Agency says government backing for Gulf construction firms means a stable credit outlook for this year
Fitch Ratings has said that the credit outlook for construction and property firms throughout the Gulf in the year ahead is stable because many have government backing.
The credit rating agency, which has its headquarters in New York and London, said it was able to issue normal ratings because the majority of Fitch rated issuers are either fully or partially owned by governments.
It added: “They are likely to be able to rely on support from their respective sovereigns if required. Relevant issuers' ratings could thus be revised if a sovereign's rating changes.”
Fitch's forecasts cover the six members of the Gulf Co-operation Council, which features the UAE states, including Dubai and Abu Dhabi, as well as Bahrain, Oman, Kuwait, Qatar and Saudi Arabia.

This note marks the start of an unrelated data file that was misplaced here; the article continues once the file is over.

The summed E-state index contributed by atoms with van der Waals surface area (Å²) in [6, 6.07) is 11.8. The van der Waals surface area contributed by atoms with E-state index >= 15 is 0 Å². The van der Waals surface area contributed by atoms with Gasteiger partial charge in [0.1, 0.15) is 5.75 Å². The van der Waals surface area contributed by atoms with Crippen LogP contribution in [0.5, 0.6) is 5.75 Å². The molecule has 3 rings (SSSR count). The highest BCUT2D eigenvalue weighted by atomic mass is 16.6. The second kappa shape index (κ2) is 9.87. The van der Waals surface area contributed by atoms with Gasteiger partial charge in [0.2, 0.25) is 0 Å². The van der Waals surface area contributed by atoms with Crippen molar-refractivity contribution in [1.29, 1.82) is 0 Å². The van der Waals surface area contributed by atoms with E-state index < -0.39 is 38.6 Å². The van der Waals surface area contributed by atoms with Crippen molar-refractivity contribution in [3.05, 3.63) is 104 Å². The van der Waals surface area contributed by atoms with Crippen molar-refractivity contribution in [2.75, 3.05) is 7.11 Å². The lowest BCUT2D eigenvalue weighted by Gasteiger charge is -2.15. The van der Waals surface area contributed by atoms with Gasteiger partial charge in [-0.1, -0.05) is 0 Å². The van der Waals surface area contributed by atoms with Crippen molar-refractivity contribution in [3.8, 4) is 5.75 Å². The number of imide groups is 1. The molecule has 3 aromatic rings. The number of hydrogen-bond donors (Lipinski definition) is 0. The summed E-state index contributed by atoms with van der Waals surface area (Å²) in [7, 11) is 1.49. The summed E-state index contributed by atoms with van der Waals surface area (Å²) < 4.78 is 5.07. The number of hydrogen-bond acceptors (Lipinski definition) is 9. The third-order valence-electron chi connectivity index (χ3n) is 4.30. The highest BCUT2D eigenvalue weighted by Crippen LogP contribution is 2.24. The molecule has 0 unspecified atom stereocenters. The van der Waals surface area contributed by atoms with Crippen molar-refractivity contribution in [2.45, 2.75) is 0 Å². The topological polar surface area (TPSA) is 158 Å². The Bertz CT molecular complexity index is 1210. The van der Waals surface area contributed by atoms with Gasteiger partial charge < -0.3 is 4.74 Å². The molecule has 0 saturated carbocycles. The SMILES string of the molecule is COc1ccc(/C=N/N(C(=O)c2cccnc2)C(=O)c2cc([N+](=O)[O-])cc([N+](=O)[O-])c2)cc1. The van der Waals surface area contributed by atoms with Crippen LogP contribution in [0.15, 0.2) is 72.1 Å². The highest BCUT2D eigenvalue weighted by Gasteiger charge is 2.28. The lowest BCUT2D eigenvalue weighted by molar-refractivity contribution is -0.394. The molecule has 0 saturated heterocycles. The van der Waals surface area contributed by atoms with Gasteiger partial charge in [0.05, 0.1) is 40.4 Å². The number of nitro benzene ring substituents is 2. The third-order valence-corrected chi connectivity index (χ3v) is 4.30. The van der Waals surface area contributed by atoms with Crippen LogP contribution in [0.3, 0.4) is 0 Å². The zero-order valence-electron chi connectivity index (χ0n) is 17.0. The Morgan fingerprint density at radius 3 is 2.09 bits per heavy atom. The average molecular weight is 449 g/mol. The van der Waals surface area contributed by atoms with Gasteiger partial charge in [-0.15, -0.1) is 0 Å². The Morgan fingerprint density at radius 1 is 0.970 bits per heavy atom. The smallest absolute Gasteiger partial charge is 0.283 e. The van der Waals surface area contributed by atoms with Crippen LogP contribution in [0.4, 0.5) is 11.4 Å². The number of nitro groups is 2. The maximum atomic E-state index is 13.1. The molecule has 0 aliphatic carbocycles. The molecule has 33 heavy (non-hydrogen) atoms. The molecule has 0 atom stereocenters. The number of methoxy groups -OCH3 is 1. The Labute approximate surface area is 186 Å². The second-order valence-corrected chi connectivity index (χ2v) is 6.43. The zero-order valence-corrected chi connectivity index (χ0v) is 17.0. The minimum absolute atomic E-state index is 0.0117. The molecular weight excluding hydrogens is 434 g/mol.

Fitch admitted that construction and property will fare worse in the face of the continuing slowdown than it has done for some time, especially in Dubai.
But the firm said that companies in the two sectors should be able to generate sufficient operational cash flow to support upcoming debt.
It said: “The sector can conserve cash by curtailing development plans. Projects already under construction are expected to continue being built out until early 2010. However, if evidence emerges that the current downturn is significantly more severe than anticipated, this could result in negative pressure on issuer's credit profile.”